Last fall, I started my senior thesis course with Zora Neale Hurston’s Barracoon: The Story of the Last “Black Cargo”—a book that has never been part of the canon, a book that was not published until 2018. On day one, I introduced students to the story of why this work, completed in 1931, was not published for another eight decades. As a linguistic anthropologist, Hurston’s fidelity to dialect used by Oluale Kossula, the formerly enslaved man she interviewed for three months in 1927, drew me to consider this as a foundational text to think about methods and ethics in anthropology. In Kossula’s story, she re-voices his narrative of being kidnapped from his village in West Africa at age 19, sold to European slavers, enslaved in the United States for five years before being emancipated, and the suffering that he endured as a free African man during and after Reconstruction. In class, students contended with the heaviness of reading an almost first-hand account of the Middle Passage and post-1865 life. We discussed Hurston’s ethical decision not to change the dialect despite Viking Press’s insistence on “the Life of Kossula, but in language rather than dialect” (Jones 2018). As students prepared to design their senior thesis projects, the book offered an example of a deeply ethical anthropologist who pushed the genre boundaries of the discipline.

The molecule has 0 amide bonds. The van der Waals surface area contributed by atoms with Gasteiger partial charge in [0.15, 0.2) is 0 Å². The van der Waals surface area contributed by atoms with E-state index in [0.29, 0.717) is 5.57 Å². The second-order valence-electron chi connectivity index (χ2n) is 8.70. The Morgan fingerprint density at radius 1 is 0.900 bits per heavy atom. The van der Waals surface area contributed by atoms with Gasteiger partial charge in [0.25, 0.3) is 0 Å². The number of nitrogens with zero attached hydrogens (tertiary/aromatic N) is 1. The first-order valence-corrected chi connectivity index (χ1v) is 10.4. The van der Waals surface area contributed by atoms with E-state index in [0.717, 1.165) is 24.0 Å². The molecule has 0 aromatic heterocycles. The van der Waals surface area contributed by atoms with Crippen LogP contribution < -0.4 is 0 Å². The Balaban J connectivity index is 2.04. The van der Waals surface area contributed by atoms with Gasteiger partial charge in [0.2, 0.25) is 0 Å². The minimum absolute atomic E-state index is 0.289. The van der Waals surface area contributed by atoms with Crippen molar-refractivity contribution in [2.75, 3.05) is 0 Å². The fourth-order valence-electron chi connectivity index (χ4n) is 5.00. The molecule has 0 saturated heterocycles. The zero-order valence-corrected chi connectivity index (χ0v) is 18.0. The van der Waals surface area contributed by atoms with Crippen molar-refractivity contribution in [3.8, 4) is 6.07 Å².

Hurston’s account of Kossula’s story allowed students to consider how carefully she presented her relationship to the man. On the day that Kossula explained the attack on his village (circa ~1858), Hurston states that “Kossula was no longer on the porch with me…He was thinking aloud and gazing into the dead faces in the smoke…So I slipped away as quietly as possible and left him with his smoke pictures” (49). Later Kossula admonishes Hurston for tiring him with “so many questions” and she explains that she was not offended. Rather, she asks when she can come again to which he responds, “I send my grandson and letee you know, maybe tomorrow, maybe nexy week” (57). Students discussed the unpredictability of fieldwork, the need to be patient and wait until participants decide to share (or not), and the privilege it is to share time with people and hear about their lives and experiences. Reclaiming Hurston’s text as part of the canon opens up possibilities for thinking about the ethical dimensions of fieldwork through a tragic episode of US history, while simultaneously appreciating the full humanity of Kossula in a world fixated on his destruction. Hurston tells us how she would catch blue crabs by the bay with Kossula and his friends or his instructions to not return for three days until he fixed the fence broken by a wandering cow. These negotiations between Kossula and Hurston highlight for students that ethnographers must recognize their research endeavors and relationships with interlocutors to be actively engaged but not forceful.